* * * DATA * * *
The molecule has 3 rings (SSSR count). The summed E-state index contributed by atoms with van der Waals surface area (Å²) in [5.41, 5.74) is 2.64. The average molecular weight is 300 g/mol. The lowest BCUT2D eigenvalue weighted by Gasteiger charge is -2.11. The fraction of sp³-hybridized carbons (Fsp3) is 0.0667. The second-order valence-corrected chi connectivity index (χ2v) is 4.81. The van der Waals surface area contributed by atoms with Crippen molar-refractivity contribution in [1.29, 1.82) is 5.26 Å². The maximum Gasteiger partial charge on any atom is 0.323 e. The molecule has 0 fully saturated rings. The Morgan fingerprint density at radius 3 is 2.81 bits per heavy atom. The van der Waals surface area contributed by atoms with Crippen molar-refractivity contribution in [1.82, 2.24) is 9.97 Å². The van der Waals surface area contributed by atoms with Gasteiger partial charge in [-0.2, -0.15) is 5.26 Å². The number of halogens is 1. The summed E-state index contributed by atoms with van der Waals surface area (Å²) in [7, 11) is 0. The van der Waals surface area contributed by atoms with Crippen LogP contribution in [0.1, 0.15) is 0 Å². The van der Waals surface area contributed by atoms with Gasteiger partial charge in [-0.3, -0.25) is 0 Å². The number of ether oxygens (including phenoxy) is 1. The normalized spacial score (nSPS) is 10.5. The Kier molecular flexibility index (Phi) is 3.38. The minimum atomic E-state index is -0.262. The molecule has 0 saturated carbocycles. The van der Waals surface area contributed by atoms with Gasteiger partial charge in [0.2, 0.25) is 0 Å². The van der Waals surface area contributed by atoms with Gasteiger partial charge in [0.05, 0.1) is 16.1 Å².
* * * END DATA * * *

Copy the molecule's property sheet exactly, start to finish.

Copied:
The molecule has 3 rings (SSSR count). The summed E-state index contributed by atoms with van der Waals surface area (Å²) in [5.41, 5.74) is 2.64. The average molecular weight is 300 g/mol. The lowest BCUT2D eigenvalue weighted by Gasteiger charge is -2.11. The fraction of sp³-hybridized carbons (Fsp3) is 0.0667. The second-order valence-corrected chi connectivity index (χ2v) is 4.81. The van der Waals surface area contributed by atoms with Crippen molar-refractivity contribution in [1.29, 1.82) is 5.26 Å². The maximum Gasteiger partial charge on any atom is 0.323 e. The molecule has 0 fully saturated rings. The Morgan fingerprint density at radius 3 is 2.81 bits per heavy atom. The van der Waals surface area contributed by atoms with Crippen molar-refractivity contribution in [1.82, 2.24) is 9.97 Å². The van der Waals surface area contributed by atoms with Gasteiger partial charge in [-0.2, -0.15) is 5.26 Å². The number of halogens is 1. The summed E-state index contributed by atoms with van der Waals surface area (Å²) in [7, 11) is 0. The van der Waals surface area contributed by atoms with Crippen LogP contribution in [0.1, 0.15) is 0 Å². The van der Waals surface area contributed by atoms with Gasteiger partial charge in [-0.3, -0.25) is 0 Å². The number of ether oxygens (including phenoxy) is 1. The normalized spacial score (nSPS) is 10.5. The Kier molecular flexibility index (Phi) is 3.38. The minimum atomic E-state index is -0.262. The molecule has 0 saturated carbocycles. The van der Waals surface area contributed by atoms with Gasteiger partial charge in [0.2, 0.25) is 0 Å². The van der Waals surface area contributed by atoms with Gasteiger partial charge in [0.05, 0.1) is 16.1 Å².